Visual AIDS Visual AIDS Visual AIDS 15h Annual Postcards From the Edge, January 25-27, 2013 The Body
Visual AIDS
Visual AIDS
  curator's statement february 2012 selection
      Visual AIDS


Richard Haines
Portrait by Martin Adolfsson
 
t h i s  b e l o n g s  t o  u s
c u r a t o r :  r i c h a r d  h a i n e s



It has taken me a long time to write this -- like months. I kept thinking, "Who the hell am I to write about art? I'm a fashion person."

But then I argued with myself, "True, but you are also an artist, and you love drawing, and, more importantly, you're 60 and you lost some of your dearest friends and pretty much all your peers through HIV/AIDS ..."

"I have earned my seat at this table."

So with that conversation out of the way, I can now dive into the work I selected. I'm overwhelmed at the talent from which I made this selection. As I looked through the archive so many memories came rushing at me. Maybe this is why it's taken so long to curate this Web gallery. It's incredibly painful to relive this amount of loss. This is my generation. I get the references, the styles. But now the work is everyone's generation, it belongs to all of us. That's part of the great beauty of art.

I selected all portraits; as an artist who works in portraiture, I find them so compelling. A portrait exposes so much. The sitter is revealed, the artist reveals much about himself, and a moment is captured. It gives not only a sense of the people, but also the time, where they lived, what people expected of a portrait, how did things look then.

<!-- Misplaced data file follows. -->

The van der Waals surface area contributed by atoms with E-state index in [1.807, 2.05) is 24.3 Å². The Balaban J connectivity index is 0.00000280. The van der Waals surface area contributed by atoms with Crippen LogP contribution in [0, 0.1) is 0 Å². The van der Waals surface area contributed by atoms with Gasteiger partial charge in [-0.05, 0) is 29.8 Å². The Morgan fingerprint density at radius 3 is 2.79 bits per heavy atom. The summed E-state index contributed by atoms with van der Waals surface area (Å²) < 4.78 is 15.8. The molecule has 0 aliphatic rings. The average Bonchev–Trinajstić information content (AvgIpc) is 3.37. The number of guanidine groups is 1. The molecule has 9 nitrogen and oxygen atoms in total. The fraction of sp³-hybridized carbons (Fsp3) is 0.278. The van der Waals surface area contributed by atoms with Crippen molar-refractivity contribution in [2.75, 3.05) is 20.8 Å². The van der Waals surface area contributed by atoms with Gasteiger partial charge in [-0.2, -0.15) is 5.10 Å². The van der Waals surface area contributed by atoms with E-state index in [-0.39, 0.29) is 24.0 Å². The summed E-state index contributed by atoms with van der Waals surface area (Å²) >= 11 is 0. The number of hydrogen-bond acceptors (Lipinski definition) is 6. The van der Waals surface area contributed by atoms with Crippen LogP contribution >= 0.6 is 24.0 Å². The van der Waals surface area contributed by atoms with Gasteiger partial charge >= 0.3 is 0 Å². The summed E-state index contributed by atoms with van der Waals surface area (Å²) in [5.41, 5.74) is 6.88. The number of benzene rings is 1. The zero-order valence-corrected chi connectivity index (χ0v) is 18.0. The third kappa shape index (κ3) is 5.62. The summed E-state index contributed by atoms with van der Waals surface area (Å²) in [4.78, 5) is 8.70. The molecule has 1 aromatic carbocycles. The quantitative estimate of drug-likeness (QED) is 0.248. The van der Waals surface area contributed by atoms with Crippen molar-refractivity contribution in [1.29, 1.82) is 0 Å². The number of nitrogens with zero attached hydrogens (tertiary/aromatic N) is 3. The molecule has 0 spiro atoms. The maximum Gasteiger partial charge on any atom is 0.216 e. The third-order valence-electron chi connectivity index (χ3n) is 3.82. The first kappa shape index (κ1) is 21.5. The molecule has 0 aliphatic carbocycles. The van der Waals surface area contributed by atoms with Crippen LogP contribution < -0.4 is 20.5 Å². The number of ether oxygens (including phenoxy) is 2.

I stop and think of the amount of creativity present in the work -- all these images hold so much strength, and still resonate now. The artists share themselves with us -- who they wanted to be, who they insist on being, vibrant, relevant, and remembered. The physical power of David Abbott's Mike, the electric charge of voyeurism in Nelson Edwin Rodriguez's Untitled (Self Portrait), and the chic of Eric Molnar's Social Studies.

I have no idea about my mortality, when it will happen, or how. But I hope people will find in my work what I have found here: a narrative, a relevance beyond the artist's time, passion, humor, depth, courage and a bid at immortality, a way to say "I was here, and I want you to know that."



b i o g r a p h y

Richard Haines often refers to New York City as an endless runway; befitting of a man who moved to the big city to pursue illustration, became a successful fashion designer, and who has come full circle as one of today's most sought after fashion illustrators. In fact, many look to Haines as the impetus of fashion illustration's resurging popularity today.

His illustrations regularly grace the pages of InStyle Magazine and his wildly popular website, What I Saw Today, which features his personal and professional works, has received accolades from respected critics at Paper Magazine, New York Magazine, men.style.com, refinery29.com and getkempt.com, to name just a few. It is not uncommon to see Haines seated front row at fashion week's most desirable shows busily sketching images for magazines and blogs who hire him to record what no camera is capable of capturing. In July 2009, Haines received his first solo show at one of the Lower East Side's most respected galleries, Envoy Enterprises.

 

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